Six Tips For A Successful Small Business Saturday

Date: November 14, 2017

Main Street enterprises prepare for November 25 event

FOR IMMEDIATE RELEASE
Contact: Rae Ann Kelsch, North Dakota State Director, [email protected]
or Tony Malandra, Senior Media Manager, [email protected]

BISMARCK, N.D., Nov. 14, 2017—The morning after Thanksgiving may be the traditional start of the holiday shopping season, but more and more shoppers are bypassing the malls to find unique gifts and support their friends and neighbors on Small Business Saturday.

“If you’re an independent merchant, you can’t afford to skip Small Business Saturday. Last year, shoppers spent $15.4 billion at locally-owned stores and restaurants on Small Business Saturday, which was a 13 percent increase over the previous year,” said Rae Ann Kelsch, North Dakota state director for the National Federation of Independent Business, citing statistics from a survey by NFIB and American Express. “It isn’t too late for small businesses to make the most of Small Business Saturday,” said Kelsch, who offered six tips for doing so:

  • Remind shoppers that you sell merchandise they can’t find anyplace else. Sixty-one percent of shoppers say they shop at small businesses to find “unique products,” according to NFIB. 
  • Showcase the merchandise that would make a great gift. Group items on a table with a sign saying it would be the perfect gift for Dad or a great gift for the grandparents. Restaurants can offer Small Business Saturday specials and gift cards.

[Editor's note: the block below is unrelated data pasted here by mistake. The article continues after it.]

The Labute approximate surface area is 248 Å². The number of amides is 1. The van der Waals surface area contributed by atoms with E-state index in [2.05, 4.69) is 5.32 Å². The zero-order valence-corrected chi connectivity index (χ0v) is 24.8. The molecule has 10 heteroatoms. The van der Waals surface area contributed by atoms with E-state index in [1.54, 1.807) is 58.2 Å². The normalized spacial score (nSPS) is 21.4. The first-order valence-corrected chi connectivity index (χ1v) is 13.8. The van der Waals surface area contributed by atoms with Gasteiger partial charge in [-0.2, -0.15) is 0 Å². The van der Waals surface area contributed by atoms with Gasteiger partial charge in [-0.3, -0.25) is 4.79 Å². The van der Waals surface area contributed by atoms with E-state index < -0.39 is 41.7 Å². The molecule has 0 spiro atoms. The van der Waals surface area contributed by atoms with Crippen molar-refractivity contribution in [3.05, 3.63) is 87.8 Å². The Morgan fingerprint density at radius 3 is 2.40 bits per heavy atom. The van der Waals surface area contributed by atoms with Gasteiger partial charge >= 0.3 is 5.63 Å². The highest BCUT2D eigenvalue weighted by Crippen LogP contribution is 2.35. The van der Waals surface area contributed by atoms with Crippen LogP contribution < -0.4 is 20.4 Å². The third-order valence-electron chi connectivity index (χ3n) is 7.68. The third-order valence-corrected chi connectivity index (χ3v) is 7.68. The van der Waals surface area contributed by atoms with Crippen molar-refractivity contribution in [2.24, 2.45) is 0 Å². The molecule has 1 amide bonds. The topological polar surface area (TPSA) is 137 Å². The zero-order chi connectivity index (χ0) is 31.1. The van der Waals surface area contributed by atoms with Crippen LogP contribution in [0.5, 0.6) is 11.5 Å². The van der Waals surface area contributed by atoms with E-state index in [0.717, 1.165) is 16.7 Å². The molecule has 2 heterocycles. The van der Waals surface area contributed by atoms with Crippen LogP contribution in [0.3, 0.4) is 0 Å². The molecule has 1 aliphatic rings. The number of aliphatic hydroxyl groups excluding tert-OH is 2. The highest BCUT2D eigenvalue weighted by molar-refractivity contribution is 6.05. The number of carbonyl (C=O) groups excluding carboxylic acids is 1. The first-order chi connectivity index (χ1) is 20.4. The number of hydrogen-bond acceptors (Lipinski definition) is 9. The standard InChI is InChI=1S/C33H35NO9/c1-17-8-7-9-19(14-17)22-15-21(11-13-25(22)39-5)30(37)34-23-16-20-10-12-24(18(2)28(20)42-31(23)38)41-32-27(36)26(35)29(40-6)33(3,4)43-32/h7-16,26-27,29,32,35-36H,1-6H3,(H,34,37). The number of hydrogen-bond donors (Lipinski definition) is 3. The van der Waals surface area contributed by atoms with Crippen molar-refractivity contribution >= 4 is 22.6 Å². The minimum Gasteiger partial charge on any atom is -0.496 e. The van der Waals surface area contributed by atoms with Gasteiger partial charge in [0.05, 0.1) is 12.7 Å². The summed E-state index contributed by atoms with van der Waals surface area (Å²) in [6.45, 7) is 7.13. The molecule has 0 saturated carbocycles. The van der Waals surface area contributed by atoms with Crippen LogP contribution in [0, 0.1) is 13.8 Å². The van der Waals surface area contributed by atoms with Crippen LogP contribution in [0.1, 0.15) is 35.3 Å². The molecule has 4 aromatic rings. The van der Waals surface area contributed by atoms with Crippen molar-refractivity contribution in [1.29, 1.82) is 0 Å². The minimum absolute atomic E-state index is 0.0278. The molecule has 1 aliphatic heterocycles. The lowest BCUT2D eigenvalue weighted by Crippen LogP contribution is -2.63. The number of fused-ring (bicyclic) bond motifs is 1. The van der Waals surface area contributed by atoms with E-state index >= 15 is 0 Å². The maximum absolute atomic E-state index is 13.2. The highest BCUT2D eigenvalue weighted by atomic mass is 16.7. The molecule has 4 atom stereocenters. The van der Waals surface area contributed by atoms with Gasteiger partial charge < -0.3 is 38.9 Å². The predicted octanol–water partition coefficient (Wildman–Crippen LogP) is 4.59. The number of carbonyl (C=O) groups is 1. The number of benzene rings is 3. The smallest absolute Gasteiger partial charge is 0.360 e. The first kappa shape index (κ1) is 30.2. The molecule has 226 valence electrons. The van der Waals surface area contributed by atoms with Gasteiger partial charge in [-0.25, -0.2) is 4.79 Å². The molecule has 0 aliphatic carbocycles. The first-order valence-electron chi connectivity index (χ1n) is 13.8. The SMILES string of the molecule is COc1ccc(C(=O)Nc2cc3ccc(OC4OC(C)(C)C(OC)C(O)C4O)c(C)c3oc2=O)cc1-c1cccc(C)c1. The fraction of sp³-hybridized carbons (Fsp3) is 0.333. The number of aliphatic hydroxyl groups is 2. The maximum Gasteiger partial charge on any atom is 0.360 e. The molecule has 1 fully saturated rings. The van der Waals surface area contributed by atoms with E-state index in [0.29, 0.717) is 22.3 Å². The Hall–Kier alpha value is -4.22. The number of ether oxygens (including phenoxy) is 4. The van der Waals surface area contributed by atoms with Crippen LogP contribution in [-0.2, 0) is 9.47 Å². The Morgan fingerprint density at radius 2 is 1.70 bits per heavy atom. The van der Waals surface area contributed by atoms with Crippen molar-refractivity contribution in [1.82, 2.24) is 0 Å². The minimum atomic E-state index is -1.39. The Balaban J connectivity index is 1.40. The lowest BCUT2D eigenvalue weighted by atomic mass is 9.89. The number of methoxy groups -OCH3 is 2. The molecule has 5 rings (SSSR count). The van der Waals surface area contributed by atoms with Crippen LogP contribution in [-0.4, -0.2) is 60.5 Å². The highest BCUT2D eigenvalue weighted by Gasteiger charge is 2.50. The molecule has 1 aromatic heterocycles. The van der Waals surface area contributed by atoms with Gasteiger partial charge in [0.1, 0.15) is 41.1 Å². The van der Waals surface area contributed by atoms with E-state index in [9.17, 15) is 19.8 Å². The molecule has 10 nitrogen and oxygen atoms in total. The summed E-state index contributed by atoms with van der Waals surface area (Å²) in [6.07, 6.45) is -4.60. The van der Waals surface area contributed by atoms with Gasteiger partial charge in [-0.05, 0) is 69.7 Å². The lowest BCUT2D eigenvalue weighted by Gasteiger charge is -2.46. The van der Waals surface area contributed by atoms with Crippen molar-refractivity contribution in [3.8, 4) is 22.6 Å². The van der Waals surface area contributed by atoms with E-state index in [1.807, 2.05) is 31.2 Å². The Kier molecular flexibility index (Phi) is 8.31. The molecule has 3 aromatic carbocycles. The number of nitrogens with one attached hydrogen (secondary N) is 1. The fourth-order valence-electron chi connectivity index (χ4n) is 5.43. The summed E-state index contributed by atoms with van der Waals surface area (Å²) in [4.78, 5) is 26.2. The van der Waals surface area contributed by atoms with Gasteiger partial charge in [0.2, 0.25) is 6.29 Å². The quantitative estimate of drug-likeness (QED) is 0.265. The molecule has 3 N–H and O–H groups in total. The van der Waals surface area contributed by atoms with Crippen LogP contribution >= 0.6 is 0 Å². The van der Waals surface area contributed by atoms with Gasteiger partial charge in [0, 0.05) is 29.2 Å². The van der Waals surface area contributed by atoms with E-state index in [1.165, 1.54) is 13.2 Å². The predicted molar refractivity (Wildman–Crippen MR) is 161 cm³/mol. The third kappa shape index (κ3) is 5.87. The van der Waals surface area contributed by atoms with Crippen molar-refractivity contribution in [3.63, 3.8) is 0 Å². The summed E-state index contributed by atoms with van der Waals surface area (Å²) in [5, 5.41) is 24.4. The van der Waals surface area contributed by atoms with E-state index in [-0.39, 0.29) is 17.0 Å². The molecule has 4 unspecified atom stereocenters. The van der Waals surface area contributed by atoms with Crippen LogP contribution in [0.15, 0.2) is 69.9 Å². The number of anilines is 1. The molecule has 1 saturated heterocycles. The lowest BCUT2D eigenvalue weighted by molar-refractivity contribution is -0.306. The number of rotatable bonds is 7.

• Steal a page from the Black Friday playbook and offer doorbusters. Chain stores know a great way to drive shoppers to their stores is by offering special deals at different times of the day. There’s no reason a small business can’t do the same thing. 
  • Stay on top of your social media. If you’re on Facebook or Twitter or Instagram or Pinterest, post often and promote any Small Business Saturday deals. Use the hashtags #ShopSmall and #SmallBizSaturday so shoppers can find you easily. 
  • Partner with other merchants to buy advertising promoting the neighborhood as a shopping destination or team up with other businesses on in-store promotions. For example, if they buy a pair of shoes here, let them know they can save 10 percent on socks next door.
  • Promote the event to your regular customers. Put a sign in your shop and flyers in bags reminding folks to come back the Saturday after Thanksgiving for special deals.  

With 350,000 dues-paying members nationwide, including 2,500 in North Dakota, NFIB is the nation’s largest and leading small-business association. You can follow NFIB on Twitter, NFIB_ND, or on its webpage, www.nfib.com/north-dakota.

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For 74 years, the National Federation of Independent Business has been the Voice of Small Business, taking the message from Main Street to the halls of Congress and all 50 state legislatures. NFIB annually surveys its members on state and federal issues vital to their survival as America’s economic engine and biggest creator of jobs. NFIB’s educational mission is to remind policymakers that small businesses are not smaller versions of bigger businesses; they have very different challenges and priorities.

National Federation of Independent Business/North Dakota
PO Box 7370
Bismarck, N.D. 58507
701-220-0003
www.nfib.com/north-dakota
Twitter: @NFIB_ND

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